Petworth House and Park wouldn’t look out of place in a lavish Jane Austen adaptation. In fact, this 17th-century mansion which is home to a huge array of internationally famed paintings from the likes of Anthony van Dyck and William Blake, was the only ‘real’ Turner location to feature in Mike Leigh’s award-winning 2014 film Mr Turner.
JMW Turner famously had a run of the house when he visited his greatest patron, George Wyndham, third Earl of Egremont, who owned Petworth from 1763, and during his time there was commissioned to create 20 paintings which are still on display today.
As much as the rich tapestry of artwork and neo-gothic sculptures at Petworth House and Park are fascinating, there is something far more pleasing to a four-year-old boy… and that’s the vast 700-acre sprawling park across West Sussex.
Before even reaching the mansion, we slowly meandered on the paths through Capability Brown’s Pleasure Ground – filled with blankets of spring flowers, Monkey loved the Doric Temple, while we enjoyed the views from the Ionic Rotunda – designed and placed to become key focal points among the trees.
After finally reaching the impressive property, we knew dragging Monkey around the art exhibition would invite tedium, but we still opted to look around the servant’s quarters and the historic kitchens – which has remained unchanged since the Victorian era. It was mind-boggling to learn that back in 1829 the kitchens served some 30,000 guests.
The main kitchen is home to some 1,000 copper pots and pans, as well as a traditional roasting range, bain-marie and gas stove. Much to our dismay Monkey decided to road test some of these items. Luckily, no one saw him…
Once outside, we headed towards the Upper Pond and enjoyed watching the bird life flocking around the water but not before Monkey spied a huge hill which he insisted we had to race up.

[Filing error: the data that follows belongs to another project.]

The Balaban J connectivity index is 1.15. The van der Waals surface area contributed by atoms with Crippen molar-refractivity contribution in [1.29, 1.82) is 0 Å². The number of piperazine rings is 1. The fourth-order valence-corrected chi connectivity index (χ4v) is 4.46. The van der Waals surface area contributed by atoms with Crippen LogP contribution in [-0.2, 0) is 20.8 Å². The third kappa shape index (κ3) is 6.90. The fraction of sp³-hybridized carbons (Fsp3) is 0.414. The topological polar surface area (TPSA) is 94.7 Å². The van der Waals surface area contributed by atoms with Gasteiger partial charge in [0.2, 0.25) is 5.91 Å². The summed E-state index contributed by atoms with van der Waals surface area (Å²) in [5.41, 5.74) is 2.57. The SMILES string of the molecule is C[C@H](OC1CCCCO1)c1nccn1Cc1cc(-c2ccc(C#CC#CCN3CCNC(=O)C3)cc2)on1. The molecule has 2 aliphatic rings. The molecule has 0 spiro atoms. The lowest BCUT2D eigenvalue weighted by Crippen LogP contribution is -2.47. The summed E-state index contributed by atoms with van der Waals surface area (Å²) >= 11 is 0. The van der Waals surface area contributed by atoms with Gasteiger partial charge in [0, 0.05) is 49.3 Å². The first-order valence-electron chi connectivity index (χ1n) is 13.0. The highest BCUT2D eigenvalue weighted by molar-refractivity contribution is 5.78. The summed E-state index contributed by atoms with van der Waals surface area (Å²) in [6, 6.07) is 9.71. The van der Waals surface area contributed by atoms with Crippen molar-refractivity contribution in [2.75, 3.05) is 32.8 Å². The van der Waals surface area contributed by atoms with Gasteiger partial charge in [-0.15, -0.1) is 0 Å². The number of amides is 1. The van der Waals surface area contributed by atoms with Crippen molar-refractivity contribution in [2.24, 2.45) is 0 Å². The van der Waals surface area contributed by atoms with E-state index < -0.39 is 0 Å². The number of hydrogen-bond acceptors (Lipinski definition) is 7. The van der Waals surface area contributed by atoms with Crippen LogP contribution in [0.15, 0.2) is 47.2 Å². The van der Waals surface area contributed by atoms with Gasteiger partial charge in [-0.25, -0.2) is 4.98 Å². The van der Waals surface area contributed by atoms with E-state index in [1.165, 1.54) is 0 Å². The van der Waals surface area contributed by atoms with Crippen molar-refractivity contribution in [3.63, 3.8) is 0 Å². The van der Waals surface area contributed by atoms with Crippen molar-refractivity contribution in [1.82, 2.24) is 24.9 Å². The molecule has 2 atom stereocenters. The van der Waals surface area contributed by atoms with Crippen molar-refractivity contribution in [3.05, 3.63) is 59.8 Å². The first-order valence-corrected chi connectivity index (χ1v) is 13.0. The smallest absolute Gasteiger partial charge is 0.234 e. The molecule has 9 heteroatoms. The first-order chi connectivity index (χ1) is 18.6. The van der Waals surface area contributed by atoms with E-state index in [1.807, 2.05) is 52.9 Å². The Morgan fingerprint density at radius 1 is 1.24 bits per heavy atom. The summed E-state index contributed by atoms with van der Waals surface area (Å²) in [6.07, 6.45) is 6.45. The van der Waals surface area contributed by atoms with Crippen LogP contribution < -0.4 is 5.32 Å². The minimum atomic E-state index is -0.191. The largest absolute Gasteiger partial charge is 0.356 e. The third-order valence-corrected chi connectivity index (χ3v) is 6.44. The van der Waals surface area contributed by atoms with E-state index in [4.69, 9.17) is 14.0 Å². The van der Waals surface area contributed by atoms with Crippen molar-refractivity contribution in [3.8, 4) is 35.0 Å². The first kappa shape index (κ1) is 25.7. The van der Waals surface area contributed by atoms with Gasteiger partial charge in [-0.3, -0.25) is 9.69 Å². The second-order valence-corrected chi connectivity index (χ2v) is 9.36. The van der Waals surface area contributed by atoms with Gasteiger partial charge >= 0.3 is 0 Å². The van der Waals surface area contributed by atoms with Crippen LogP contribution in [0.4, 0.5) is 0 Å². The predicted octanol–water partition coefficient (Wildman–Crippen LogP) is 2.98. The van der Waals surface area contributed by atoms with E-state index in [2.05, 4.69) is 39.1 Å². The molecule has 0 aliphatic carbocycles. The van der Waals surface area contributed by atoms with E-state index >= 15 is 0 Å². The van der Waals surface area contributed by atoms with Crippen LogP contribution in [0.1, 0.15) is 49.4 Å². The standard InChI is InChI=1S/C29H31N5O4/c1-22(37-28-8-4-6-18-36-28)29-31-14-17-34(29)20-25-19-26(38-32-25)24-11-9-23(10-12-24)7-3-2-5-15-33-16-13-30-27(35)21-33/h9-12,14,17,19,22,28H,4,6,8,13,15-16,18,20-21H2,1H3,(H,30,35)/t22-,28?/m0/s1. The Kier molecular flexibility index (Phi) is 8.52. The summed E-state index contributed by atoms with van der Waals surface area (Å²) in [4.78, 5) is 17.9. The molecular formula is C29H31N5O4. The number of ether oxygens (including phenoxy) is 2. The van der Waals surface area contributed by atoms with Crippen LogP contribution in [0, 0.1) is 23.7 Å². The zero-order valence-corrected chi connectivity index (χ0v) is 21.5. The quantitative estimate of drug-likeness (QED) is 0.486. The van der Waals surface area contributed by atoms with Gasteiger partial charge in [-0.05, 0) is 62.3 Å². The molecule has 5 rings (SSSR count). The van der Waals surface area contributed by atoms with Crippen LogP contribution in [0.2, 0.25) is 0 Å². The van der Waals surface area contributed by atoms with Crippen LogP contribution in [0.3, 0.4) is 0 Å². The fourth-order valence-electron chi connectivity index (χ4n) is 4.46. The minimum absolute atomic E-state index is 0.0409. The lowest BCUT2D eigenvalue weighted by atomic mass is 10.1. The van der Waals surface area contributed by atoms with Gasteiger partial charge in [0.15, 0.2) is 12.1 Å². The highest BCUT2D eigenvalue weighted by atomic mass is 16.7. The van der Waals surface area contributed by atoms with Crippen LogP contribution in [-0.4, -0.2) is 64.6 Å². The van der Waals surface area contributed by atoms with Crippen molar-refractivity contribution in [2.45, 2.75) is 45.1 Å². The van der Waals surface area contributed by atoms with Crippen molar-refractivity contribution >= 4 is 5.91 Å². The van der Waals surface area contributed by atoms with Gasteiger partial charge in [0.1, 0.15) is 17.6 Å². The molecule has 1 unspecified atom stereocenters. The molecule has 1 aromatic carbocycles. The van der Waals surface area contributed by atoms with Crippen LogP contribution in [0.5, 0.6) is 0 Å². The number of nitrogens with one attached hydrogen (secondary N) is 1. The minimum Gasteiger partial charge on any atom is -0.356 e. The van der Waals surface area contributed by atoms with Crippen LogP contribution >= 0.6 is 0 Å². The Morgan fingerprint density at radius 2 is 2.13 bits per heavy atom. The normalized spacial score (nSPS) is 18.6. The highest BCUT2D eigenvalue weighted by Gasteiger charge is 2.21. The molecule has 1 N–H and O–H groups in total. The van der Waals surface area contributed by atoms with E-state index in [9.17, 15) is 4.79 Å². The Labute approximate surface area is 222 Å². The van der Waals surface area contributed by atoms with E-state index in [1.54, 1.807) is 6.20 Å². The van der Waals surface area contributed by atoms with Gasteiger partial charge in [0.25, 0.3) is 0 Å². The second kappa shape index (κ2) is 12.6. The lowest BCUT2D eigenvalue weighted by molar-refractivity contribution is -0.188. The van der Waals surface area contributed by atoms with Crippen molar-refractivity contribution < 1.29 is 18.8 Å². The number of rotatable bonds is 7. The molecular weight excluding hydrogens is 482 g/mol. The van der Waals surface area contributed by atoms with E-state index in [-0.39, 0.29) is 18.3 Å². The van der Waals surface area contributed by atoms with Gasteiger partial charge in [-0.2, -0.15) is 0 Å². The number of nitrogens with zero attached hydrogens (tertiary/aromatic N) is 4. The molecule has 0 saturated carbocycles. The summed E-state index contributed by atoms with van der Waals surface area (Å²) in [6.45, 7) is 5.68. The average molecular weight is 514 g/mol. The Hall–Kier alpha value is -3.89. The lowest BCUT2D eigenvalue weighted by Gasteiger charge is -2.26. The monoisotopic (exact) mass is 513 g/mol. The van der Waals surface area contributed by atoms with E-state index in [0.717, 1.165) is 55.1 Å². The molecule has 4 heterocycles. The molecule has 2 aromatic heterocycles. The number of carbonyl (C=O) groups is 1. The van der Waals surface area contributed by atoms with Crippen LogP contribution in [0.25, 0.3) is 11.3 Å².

I’m glad we did, though. The views from up high of the whole estate were spectacular – and it’s easy to understand why Turner was so inspired to paint the landscapes when he came to stay.
The ancient woodland filled with giant chestnut trees, a 1,000-year-old oak as well as some of the oldest limes in the UK meant we had a natural playground in which to keep us entertained for some time.
We just wished we’d brought our bikes as we were only able to explore a small part of Petworth House and Park’s substantial lands. We didn’t even come across the estate’s 900 fallow deer, which graze in all parts of the park.
Filled with ramblers, families, art lovers, history fans and dog walkers, Petworth Park and Park has something for everyone. It would be impossible to feel claustrophobic wandering the grounds – there’s just so much space for all to enjoy. Meanwhile, there are several organised activities and talks from antique fairs, guided walks and craft workshops throughout the year.
We’ll definitely be returning and aiming to explore much more of Petworth House and Park’s wonderful grounds, and perhaps next time, we’ll even be able to spy a deer or two…
National Trust’s Petworth House and Park, Petworth, West Sussex, GU28 9LR; Tickets: Adult £13.50; Child £6.75